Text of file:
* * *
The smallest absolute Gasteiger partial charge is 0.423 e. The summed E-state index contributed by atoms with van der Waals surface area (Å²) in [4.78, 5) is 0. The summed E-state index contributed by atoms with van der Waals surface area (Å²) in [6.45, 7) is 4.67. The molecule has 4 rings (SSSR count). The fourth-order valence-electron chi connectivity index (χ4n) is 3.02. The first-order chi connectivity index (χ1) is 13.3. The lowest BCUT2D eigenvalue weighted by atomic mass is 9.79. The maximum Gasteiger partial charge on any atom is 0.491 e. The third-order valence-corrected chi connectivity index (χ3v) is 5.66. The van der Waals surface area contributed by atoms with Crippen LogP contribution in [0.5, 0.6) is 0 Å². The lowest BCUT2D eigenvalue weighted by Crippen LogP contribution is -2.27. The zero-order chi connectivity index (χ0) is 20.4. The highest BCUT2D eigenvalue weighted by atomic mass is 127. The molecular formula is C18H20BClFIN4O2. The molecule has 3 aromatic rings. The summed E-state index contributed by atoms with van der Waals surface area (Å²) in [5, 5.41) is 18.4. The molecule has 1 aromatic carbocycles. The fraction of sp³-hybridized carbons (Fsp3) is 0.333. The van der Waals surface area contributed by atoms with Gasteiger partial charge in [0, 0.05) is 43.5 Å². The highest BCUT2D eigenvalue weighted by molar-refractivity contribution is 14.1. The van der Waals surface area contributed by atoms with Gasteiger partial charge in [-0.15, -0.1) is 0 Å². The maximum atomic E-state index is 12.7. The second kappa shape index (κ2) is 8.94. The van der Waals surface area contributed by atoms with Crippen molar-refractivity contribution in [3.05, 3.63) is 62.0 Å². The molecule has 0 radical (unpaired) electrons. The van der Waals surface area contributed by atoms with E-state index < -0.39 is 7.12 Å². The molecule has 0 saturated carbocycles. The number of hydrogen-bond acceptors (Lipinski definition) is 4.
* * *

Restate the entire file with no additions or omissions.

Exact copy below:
The smallest absolute Gasteiger partial charge is 0.423 e. The summed E-state index contributed by atoms with van der Waals surface area (Å²) in [4.78, 5) is 0. The summed E-state index contributed by atoms with van der Waals surface area (Å²) in [6.45, 7) is 4.67. The molecule has 4 rings (SSSR count). The fourth-order valence-electron chi connectivity index (χ4n) is 3.02. The first-order chi connectivity index (χ1) is 13.3. The lowest BCUT2D eigenvalue weighted by atomic mass is 9.79. The maximum Gasteiger partial charge on any atom is 0.491 e. The third-order valence-corrected chi connectivity index (χ3v) is 5.66. The van der Waals surface area contributed by atoms with Crippen LogP contribution in [0.5, 0.6) is 0 Å². The lowest BCUT2D eigenvalue weighted by Crippen LogP contribution is -2.27. The zero-order chi connectivity index (χ0) is 20.4. The highest BCUT2D eigenvalue weighted by atomic mass is 127. The molecular formula is C18H20BClFIN4O2. The molecule has 3 aromatic rings. The summed E-state index contributed by atoms with van der Waals surface area (Å²) in [5, 5.41) is 18.4. The molecule has 1 aromatic carbocycles. The fraction of sp³-hybridized carbons (Fsp3) is 0.333. The van der Waals surface area contributed by atoms with Gasteiger partial charge in [0, 0.05) is 43.5 Å². The highest BCUT2D eigenvalue weighted by molar-refractivity contribution is 14.1. The van der Waals surface area contributed by atoms with Gasteiger partial charge in [-0.15, -0.1) is 0 Å². The maximum atomic E-state index is 12.7. The second kappa shape index (κ2) is 8.94. The van der Waals surface area contributed by atoms with Crippen molar-refractivity contribution in [3.05, 3.63) is 62.0 Å². The molecule has 0 radical (unpaired) electrons. The van der Waals surface area contributed by atoms with E-state index < -0.39 is 7.12 Å². The molecule has 0 saturated carbocycles. The number of hydrogen-bond acceptors (Lipinski definition) is 4.